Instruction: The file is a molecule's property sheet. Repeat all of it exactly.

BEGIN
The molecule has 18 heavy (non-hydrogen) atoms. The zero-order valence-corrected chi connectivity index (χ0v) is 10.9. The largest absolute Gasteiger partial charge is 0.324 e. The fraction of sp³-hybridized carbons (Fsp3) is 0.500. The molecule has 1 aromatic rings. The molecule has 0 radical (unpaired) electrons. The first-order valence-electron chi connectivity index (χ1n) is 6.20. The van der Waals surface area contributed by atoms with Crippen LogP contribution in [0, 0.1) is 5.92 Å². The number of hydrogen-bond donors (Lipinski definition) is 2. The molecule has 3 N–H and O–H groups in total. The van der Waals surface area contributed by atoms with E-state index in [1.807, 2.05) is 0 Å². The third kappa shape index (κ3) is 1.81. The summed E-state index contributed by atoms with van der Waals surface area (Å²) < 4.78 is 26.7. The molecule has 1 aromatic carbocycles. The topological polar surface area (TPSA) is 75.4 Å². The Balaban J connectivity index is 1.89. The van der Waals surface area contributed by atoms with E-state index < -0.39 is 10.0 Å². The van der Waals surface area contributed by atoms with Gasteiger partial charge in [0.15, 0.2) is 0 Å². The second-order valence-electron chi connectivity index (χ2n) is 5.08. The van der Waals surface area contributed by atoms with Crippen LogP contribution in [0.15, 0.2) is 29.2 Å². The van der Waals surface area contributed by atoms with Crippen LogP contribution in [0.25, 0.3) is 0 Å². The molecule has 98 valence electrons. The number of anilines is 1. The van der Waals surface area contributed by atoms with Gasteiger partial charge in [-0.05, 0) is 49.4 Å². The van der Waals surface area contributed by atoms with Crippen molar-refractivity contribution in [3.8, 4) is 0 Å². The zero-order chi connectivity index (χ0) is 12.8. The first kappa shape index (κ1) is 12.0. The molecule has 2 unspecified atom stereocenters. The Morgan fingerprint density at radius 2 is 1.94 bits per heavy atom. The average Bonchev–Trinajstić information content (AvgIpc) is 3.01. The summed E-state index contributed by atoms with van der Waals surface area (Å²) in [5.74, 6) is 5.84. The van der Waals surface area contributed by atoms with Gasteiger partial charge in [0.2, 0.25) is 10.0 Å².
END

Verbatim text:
The molecule has 18 heavy (non-hydrogen) atoms. The zero-order valence-corrected chi connectivity index (χ0v) is 10.9. The largest absolute Gasteiger partial charge is 0.324 e. The fraction of sp³-hybridized carbons (Fsp3) is 0.500. The molecule has 1 aromatic rings. The molecule has 0 radical (unpaired) electrons. The first-order valence-electron chi connectivity index (χ1n) is 6.20. The van der Waals surface area contributed by atoms with Crippen LogP contribution in [0, 0.1) is 5.92 Å². The number of hydrogen-bond donors (Lipinski definition) is 2. The molecule has 3 N–H and O–H groups in total. The van der Waals surface area contributed by atoms with E-state index in [1.807, 2.05) is 0 Å². The third kappa shape index (κ3) is 1.81. The summed E-state index contributed by atoms with van der Waals surface area (Å²) < 4.78 is 26.7. The molecule has 1 aromatic carbocycles. The topological polar surface area (TPSA) is 75.4 Å². The Balaban J connectivity index is 1.89. The van der Waals surface area contributed by atoms with E-state index < -0.39 is 10.0 Å². The van der Waals surface area contributed by atoms with Gasteiger partial charge in [0.15, 0.2) is 0 Å². The second-order valence-electron chi connectivity index (χ2n) is 5.08. The van der Waals surface area contributed by atoms with Crippen LogP contribution in [0.15, 0.2) is 29.2 Å². The van der Waals surface area contributed by atoms with Crippen LogP contribution in [0.25, 0.3) is 0 Å². The molecule has 98 valence electrons. The number of anilines is 1. The van der Waals surface area contributed by atoms with Gasteiger partial charge in [-0.05, 0) is 49.4 Å². The van der Waals surface area contributed by atoms with Crippen molar-refractivity contribution in [3.8, 4) is 0 Å². The zero-order chi connectivity index (χ0) is 12.8. The first kappa shape index (κ1) is 12.0. The molecule has 2 unspecified atom stereocenters. The Morgan fingerprint density at radius 2 is 1.94 bits per heavy atom. The average Bonchev–Trinajstić information content (AvgIpc) is 3.01. The summed E-state index contributed by atoms with van der Waals surface area (Å²) in [5.74, 6) is 5.84. The van der Waals surface area contributed by atoms with Gasteiger partial charge in [0.2, 0.25) is 10.0 Å².